Monday 30 March 2020

Home-grown mesh networking

With many people now working from home every day, there's a lot more interest in improving your home WiFi coverage; and a lot of people's default answer to this question is "get a mesh network". The thing is, these things are expensive, and if you've upgraded your home network and/or WAN connection in the last 10 years (and have the bits left in a drawer somewhere) you probably actually have everything you need to build your own mesh network already.
Here's what you need to do (presented in the order that should cause minimal disruption to your home network):
Establish which router you want to be the "master"
This may be the only router currently running, the best-positioned Wifi-wise, the one with the WAN connection, all of the aforementioned, or something else.
Configure the master AP

  • We'll reflect this router's status with its static IP address; ending in .1
  • If you rely on a router to provide DHCP, make it this one
  • Set your Wifi channel to 1,2 or 3 (for non-US locations) and do not allow it to "hop" automatically
  • I'll refer to this channel as CM
  • If possible, set the Wifi transmit power to LOW

Configure your (first) slave AP

  • Give it a static IP address ending in .2 (or .n for the nth device)
  • Disable DHCP
  • Set your Wifi channel to CM +5 (for non-US locations) (e.g. 6 if CM is 1) and do not allow it to "hop" automatically
  • The logic behind this is to avoid overlapping frequencies
  • Let's call this channel CS
  • If possible, set the Wifi transmit power to LOW
  • Set your SSID, WPA scheme and password exactly as per the master

Connect master and slave via wired Ethernet
Oh and if neither of those devices is your WAN connection device, then that needs to be wired to this "backbone" too. This is super-important for good performance. If an AP can only get to the internet via Wifi, it'll be battling its own clients for every internet conversation. The Googleable name for this is "wired backhaul" or "Ethernet backhaul" and it's well worth drilling some holes and fishing some cable to get it. Don't skimp on this cable either - go for Cat6, even if your devices only (currently) go to 100Mbps.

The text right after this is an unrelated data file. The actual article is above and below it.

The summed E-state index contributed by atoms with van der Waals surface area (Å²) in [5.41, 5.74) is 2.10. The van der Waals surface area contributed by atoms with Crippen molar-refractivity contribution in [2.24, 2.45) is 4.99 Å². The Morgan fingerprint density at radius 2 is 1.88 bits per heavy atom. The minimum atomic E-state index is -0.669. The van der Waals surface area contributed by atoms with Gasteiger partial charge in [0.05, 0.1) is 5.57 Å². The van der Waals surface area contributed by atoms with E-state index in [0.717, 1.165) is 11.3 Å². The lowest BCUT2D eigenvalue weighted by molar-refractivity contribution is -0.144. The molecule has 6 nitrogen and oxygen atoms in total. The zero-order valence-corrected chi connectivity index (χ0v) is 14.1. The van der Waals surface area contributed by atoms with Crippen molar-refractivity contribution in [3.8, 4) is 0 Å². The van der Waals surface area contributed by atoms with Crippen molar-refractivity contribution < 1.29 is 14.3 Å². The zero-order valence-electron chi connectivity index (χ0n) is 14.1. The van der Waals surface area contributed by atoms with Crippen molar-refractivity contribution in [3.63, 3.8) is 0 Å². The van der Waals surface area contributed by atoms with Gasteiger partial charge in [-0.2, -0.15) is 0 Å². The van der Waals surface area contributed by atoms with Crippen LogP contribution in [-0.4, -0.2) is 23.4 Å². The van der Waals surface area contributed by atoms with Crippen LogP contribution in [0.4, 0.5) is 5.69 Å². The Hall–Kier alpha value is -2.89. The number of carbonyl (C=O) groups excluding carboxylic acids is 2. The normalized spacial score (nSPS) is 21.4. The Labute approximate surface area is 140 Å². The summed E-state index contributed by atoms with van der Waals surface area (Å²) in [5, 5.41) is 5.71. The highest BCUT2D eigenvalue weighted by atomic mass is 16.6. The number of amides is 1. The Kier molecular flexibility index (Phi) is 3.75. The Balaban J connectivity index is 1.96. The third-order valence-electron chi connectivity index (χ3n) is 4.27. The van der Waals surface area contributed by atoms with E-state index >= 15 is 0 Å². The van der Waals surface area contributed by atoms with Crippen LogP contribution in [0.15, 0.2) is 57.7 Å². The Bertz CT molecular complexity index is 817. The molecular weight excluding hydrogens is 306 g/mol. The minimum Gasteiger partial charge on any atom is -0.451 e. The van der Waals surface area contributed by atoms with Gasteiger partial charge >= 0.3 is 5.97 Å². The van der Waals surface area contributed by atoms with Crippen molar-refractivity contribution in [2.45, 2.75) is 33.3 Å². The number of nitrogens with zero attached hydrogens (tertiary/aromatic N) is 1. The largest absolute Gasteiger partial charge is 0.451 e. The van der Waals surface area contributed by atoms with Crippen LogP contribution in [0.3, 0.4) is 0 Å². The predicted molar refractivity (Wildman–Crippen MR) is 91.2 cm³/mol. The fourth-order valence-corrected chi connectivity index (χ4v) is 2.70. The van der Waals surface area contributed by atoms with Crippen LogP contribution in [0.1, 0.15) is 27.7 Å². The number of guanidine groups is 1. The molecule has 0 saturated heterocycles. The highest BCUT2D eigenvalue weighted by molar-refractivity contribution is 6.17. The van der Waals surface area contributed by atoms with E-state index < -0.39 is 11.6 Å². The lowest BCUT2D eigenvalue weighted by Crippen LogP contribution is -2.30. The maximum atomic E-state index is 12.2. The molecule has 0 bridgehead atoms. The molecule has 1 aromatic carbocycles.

Tune it
Grab a Wifi analyser app for your phone - IP Tools and Farproc's Wifi Analyser work well on Android. Your best option on iOS is called Speed Test - Wifi Signal Strength by Xiaoyan Huang.
Using the signal strength view, start walking from your master device towards your first slave. You should see the signal strength on channel CM start dropping and the strength of CS increase. Now if you've got some control over Wifi transmit strength, this is where you can "tune" the point at which your portable Wifi devices will start looking around for a "better option" - typically at around -70 to -75dBm. Remember, you actually want them to start getting "uncomfortable" quite quickly, so that they begin scanning earlier, and find the better option before you even notice any glitch. That's why we dropped our signal strength when we set the APs up - we don't want them to be too "sticky" to any given AP.
A real-life example
Prior warning - I'm a geek, so my network configuration might be a little more involved than yours, but the basics remain the same.
I have 4 devices of interest:
  • WAN Modem - a TP-Link Archer v1600v that has a broken* Wifi implementation, so is just being used as a WAN Modem
  • DHCP Server - a Raspberry Pi running dnsmasq - a bit more flexible than what's in most domestic routers
  • Living area AP - a Linksys X6200 router/AP
  • Home office AP - a D-link DIR-655 router/AP
You'll note that those APs are most definitely not state-of-the-art. When you use wired backhaul, you really don't need anything very fancy to get a strong mesh network!
Here's how they are physically laid out:

Pink lines are Gigabit Ethernet running on Cat6 cables. The red arrow is the WAN connection, which arrives at the front of the house and is terminated in the home office. That long curved pink line is the "backhaul" - it leaves the home office through a neat RJ45 panel in the skirting board, runs under the house, and surfaces through another RJ45 panel in the back of a closet in the bathroom - a little unusual, but there is power available and it is excellently positioned to cover the living area of the house as you can probably see.
Here's the configuration:
  • WAN Modem - Static IP
  • DHCP Server - Static IP, hands out addresses with network gateway set to
  • Living area AP - Static IP, Wifi channel 3, transmit power LOW
  • Home office AP - Static IP, Wifi channel 9, transmit power LOW
And that's it!
I've done a little visualisation of the signal strength using my pet project react-chromakeyed-image (more on that in another post):

You can see that the whole house is now bathed in a good strong signal, from either the living area (red) AP or the home office (green) and the only questionable area is on one side of that other front room (bottom of image), which is a playroom and doesn't need strong Wifi anyway.
(*) It actually seems to be that IPv6 advertisements can't be turned off and it advertises the "wrong" DNS addresses.

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